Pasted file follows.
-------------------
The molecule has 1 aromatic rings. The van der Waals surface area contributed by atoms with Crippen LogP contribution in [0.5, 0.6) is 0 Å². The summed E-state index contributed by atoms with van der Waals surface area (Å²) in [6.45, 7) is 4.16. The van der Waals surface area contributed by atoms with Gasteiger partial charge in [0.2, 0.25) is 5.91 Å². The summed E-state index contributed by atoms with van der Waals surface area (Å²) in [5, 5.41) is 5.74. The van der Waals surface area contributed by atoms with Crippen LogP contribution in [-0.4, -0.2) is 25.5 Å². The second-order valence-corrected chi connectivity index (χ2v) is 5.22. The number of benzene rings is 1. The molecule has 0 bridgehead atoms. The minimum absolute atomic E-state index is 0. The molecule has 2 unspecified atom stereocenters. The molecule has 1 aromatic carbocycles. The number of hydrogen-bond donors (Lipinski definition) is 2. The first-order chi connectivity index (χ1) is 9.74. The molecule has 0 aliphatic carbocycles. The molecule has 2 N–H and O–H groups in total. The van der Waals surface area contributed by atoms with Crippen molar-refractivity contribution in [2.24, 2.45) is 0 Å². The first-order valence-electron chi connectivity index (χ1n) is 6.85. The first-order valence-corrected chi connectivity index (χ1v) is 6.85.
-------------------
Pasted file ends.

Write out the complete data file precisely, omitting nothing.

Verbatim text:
The molecule has 1 aromatic rings. The van der Waals surface area contributed by atoms with Crippen LogP contribution in [0.5, 0.6) is 0 Å². The summed E-state index contributed by atoms with van der Waals surface area (Å²) in [6.45, 7) is 4.16. The van der Waals surface area contributed by atoms with Gasteiger partial charge in [0.2, 0.25) is 5.91 Å². The summed E-state index contributed by atoms with van der Waals surface area (Å²) in [5, 5.41) is 5.74. The van der Waals surface area contributed by atoms with Crippen LogP contribution in [-0.4, -0.2) is 25.5 Å². The second-order valence-corrected chi connectivity index (χ2v) is 5.22. The number of benzene rings is 1. The molecule has 0 bridgehead atoms. The minimum absolute atomic E-state index is 0. The molecule has 2 unspecified atom stereocenters. The molecule has 1 aromatic carbocycles. The number of hydrogen-bond donors (Lipinski definition) is 2. The first-order chi connectivity index (χ1) is 9.74. The molecule has 0 aliphatic carbocycles. The molecule has 2 N–H and O–H groups in total. The van der Waals surface area contributed by atoms with Crippen molar-refractivity contribution in [2.24, 2.45) is 0 Å². The first-order valence-electron chi connectivity index (χ1n) is 6.85. The first-order valence-corrected chi connectivity index (χ1v) is 6.85.